Acid attacks: What India should learn from BangladeshNew Delhi: Indian Prime Minister, Narendra Modi is visiting our neighbouring country Bangladesh tomorrow. Considered a third world country, Bangladesh earned its sovereignty in the year 1971. As a new country in this region, Bangladesh
New Delhi: Indian Prime Minister, Narendra Modi is visiting our neighbouring country Bangladesh tomorrow. Considered a third world country, Bangladesh earned its sovereignty in the year 1971. As a new country in this region, Bangladesh had to tackle many socio-economic, and political disturbance in a short span of time, yet this country has achieved many feats from which India can learn and adopt many lessons.
In India, often incidences of acid attacks grab the headlines of Indian media. Apart from the legal aspects, there are many more question attached to such incidents which are discussed but no firm action is taken.
Acid attack victims are often left to the empathy of others, but what we must learn from these harrowing cases is their brave battle against societal stigma. Such incidences are not limited by geography, social strata, gender or any other factor. In most of the cases, it has been seen that jilted lovers or failed incidences of love affairs has been the reasons behind such heinous crimes.
Around 90-95% of victims of such incidents are women and most of them survive. But the mental trauma continues to haunt them throughout their life. The survivors are always looked down as victims. They are marginalized in the society owing to their physical deformities and accompanying disabilities.
India is among the top three countries having largest number of such incidents. Neighboring country Bangladesh has the highest reported acid assaults in the world. However, India might surpass Bangladesh soon due to the growing number of acid attacks as number of such incidents in latter continues to decline.
Bangladesh government's proactive initiative led to steady decline in number of acid attacks in the Muslim country by 15% to 20% since 2002. As per facts, complied by the Acid Survivors Foundation in Bangladesh, only 91 such incidents were witnessed in the country during 2011. Acid Survivors Foundation is an NGO helping survivors with medical and legal aid.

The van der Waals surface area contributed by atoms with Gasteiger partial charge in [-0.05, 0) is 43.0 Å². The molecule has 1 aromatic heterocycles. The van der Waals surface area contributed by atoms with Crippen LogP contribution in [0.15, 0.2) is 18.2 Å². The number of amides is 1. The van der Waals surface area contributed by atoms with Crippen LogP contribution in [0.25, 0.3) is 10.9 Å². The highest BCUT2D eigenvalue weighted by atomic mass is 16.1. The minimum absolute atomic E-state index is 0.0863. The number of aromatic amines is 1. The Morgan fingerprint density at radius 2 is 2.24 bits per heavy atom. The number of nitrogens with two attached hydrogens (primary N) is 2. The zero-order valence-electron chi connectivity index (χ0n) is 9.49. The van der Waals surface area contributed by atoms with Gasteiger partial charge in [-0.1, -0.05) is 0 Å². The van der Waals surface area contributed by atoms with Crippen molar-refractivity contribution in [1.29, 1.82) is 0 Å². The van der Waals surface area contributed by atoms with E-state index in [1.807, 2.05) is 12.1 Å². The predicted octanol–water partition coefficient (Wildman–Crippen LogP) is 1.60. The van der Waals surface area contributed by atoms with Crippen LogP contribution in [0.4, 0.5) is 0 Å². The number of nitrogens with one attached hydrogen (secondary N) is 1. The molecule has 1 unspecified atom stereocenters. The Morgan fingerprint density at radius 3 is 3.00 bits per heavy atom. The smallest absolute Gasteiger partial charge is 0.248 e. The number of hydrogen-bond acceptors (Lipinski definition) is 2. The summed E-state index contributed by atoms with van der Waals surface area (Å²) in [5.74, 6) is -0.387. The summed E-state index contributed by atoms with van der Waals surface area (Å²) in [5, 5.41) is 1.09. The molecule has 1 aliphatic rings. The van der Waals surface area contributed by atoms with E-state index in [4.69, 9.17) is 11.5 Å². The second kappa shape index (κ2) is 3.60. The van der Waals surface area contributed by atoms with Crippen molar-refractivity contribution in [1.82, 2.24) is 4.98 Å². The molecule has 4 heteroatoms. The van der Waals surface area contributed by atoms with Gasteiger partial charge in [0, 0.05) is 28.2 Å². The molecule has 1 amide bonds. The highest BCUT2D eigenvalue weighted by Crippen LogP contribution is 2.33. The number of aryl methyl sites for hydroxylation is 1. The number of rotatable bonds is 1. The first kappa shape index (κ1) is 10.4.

In combating such evil from society Bangladesh government adopted stringent laws criminalizing acid violence and requiring business users of acid to obtain licenses.
In year 2002, ACCA (Acid Crime Control Act) & ACA (Acid Control Act) laws were introduced by the government. ACCA heightened the penalties and created special court procedures for acid attack cases, while ACA or Acid Control Act helped Bangladeshi government to keep a control, regulate, and monitor the use, sale, purchase, storage, transportation, import, and export of acid in the country.
Learning from Bangladesh, India too must come forward to put an end to acid violence, and for this Indian government and NGOs must address the root cause which is primarily, availability of acid, gender inequality and discrimination, in addition to the core reason which is - impunity of perpetrators.
Even there is greater need of creating awareness about such incidents. Unfortunately, often the acid attack victims fail to get basic first-aid. In most cases, victims and local residents lack knowledge to treat burns and it becomes the first major failure in helping the victim.
Victim must be helped in rinsing thoroughly and completely the areas with water to neutralize the acid. Milk, in case of availability, must be continuously poured on their burned area until the vapors of acid start residing.
India as a nation is busy while taking economy lessons from the west and China should also incorporate some learning from underdeveloped countries like Bangladesh to curb the menace of acid attacks.